The acute lymphoblastic leukemia (ALL) has several genetic subtypes, and researchers at St. Jude Children’s Research Hospital have conducted the largest study to date showing how these subtypes differ in how different drugs react to them.
The findings provide a blueprint for precision medicine to further individualize therapy. The study was published today in Nature Medicine.
ALL, a cancer of lymphocytes (a type of white blood cells), is the most common childhood cancer. Within weeks of beginning treatment, 98% of children with ALL enter remission, and 90% of those kids will eventually be cured.
Modern ALL therapy is risk-adapted, which means that chemotherapy is customized according on clinical characteristics, genetics of the leukemia, and the amount of minimal residual disease (MRD), which is the presence of microscopic cancer cell levels that persist after first therapy.
Pharmacogenomics is the study of how genetic attributes affect drug response. By investigating how the cancer cells react to various therapies in the context of their cancer genomics, St. Jude researchers have now thoroughly examined the pharmacogenomics of ALL. Results from more than 800 patients showed significant variation in ALL as well as different subtype-specific patterns of treatment susceptibility.
“Compared to traditional cancer genomics research, our pharmacogenomics work starts with defining the drug response phenotype of each patient, after which we look into genomics to search for the biological basis for the inter-patient variability in leukemia drug sensitivity,” said corresponding author Jun J. Yang, Ph.D., St. Jude Department of Pharmacy and Pharmaceutical Sciences. “This approach sheds light on the therapeutic implications of specific genomic alterations, which may help clinicians alter care through a better understanding of how and why patients respond to treatment.”
This work is a big step in the right direction to individualize ALL therapy to spare children the side effects of drugs that will not work against their cancer, as well as to steer them to the novel therapies against which their cancer will likely respond. It is functional precision medicine, it’s not just about the genetics and the targets but also about using the right drugs for the right patients.Jun J. Yang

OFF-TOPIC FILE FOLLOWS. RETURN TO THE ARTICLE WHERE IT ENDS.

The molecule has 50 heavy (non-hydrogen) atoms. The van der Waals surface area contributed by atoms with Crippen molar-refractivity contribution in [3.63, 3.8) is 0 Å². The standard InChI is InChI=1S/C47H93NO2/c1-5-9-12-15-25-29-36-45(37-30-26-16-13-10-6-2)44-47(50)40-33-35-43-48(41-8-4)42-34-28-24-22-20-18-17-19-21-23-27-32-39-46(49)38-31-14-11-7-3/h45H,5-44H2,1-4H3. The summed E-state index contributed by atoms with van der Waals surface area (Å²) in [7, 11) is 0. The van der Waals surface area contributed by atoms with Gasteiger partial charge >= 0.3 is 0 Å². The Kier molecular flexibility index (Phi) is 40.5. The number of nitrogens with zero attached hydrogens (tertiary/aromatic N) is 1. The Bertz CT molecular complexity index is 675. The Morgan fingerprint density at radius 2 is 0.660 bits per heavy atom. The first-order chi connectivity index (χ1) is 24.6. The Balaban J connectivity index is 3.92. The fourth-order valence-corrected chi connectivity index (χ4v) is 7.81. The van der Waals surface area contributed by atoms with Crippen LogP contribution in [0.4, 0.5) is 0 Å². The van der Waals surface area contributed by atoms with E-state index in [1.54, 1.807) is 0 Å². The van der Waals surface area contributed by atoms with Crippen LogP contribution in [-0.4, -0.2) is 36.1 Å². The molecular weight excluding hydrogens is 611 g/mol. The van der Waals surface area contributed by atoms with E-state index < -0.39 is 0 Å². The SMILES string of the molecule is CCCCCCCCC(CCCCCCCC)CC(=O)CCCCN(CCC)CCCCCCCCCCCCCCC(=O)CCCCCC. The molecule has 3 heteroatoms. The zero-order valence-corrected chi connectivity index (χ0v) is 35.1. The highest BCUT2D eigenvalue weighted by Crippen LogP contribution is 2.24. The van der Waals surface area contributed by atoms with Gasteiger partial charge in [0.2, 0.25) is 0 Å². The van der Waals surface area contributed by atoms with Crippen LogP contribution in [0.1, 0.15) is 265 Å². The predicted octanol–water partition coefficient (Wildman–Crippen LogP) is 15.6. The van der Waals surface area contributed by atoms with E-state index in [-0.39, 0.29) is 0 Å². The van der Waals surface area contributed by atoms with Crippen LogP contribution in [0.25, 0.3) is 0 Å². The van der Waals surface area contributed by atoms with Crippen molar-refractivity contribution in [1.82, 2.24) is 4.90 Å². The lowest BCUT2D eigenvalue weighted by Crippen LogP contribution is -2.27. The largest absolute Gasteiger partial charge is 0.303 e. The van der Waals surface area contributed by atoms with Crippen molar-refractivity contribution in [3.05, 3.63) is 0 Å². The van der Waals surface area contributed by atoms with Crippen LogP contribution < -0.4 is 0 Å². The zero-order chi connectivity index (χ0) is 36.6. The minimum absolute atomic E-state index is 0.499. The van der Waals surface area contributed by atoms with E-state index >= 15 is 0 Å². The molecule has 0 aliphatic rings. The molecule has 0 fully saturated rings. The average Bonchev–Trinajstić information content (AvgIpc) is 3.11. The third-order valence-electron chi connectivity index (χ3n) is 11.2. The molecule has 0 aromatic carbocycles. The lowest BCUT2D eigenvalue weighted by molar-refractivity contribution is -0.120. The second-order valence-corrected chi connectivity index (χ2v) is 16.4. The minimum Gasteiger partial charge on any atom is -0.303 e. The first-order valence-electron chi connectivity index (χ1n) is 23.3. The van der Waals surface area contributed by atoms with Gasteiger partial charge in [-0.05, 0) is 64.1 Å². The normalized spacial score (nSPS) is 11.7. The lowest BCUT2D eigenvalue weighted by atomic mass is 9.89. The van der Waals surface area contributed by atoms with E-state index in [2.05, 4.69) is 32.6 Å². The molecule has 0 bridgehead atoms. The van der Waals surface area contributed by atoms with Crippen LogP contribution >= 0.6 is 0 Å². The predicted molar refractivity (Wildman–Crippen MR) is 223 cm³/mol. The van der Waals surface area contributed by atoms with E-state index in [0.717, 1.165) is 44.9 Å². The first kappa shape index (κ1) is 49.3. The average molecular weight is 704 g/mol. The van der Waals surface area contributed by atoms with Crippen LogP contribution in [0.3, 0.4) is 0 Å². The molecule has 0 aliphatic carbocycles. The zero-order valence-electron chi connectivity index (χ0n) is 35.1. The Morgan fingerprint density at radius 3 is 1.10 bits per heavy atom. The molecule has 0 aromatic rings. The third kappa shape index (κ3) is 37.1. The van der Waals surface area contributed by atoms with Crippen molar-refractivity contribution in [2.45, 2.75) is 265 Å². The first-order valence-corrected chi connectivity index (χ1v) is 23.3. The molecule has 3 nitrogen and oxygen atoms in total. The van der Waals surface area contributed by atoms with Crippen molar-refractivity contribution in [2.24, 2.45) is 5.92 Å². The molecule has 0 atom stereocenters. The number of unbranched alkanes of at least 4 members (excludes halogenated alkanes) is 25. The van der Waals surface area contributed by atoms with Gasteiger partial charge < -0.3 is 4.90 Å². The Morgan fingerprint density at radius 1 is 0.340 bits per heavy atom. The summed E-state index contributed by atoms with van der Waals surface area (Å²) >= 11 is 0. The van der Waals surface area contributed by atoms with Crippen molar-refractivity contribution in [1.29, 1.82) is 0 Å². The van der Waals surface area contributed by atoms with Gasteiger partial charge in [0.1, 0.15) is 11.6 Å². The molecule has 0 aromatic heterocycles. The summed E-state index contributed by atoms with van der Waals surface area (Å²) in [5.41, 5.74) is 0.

“This work has yielded a wealth of new insights into the effectiveness of different medications used to treat childhood leukemia,” said William Evans, PharmD, an emeritus faculty member and former St. Jude president and CEO, who co-led the study with Yang. “This work is the product of decades of collaborative research at St. Jude and across the pediatric cancer community. St. Jude may be the only place that can deploy technologies to generate discoveries at this scale across such a large number of children with cancer.”
The researchers found that ALL subtypes with the most favorable prognosis are closely tied to sensitivity to the chemotherapeutic drugs asparaginase and glucocorticoids. Unexpectedly, some subgroups have comparable genomes but differing pharmacological sensitivity patterns.
The study also discovered that, even after taking into account recognized risk factors, individuals could be categorized into various groups based on their medication sensitivity profiles, which were related to prognosis. This highlights the importance of understanding these groups, ALL pharmacotypes, for survival outcomes.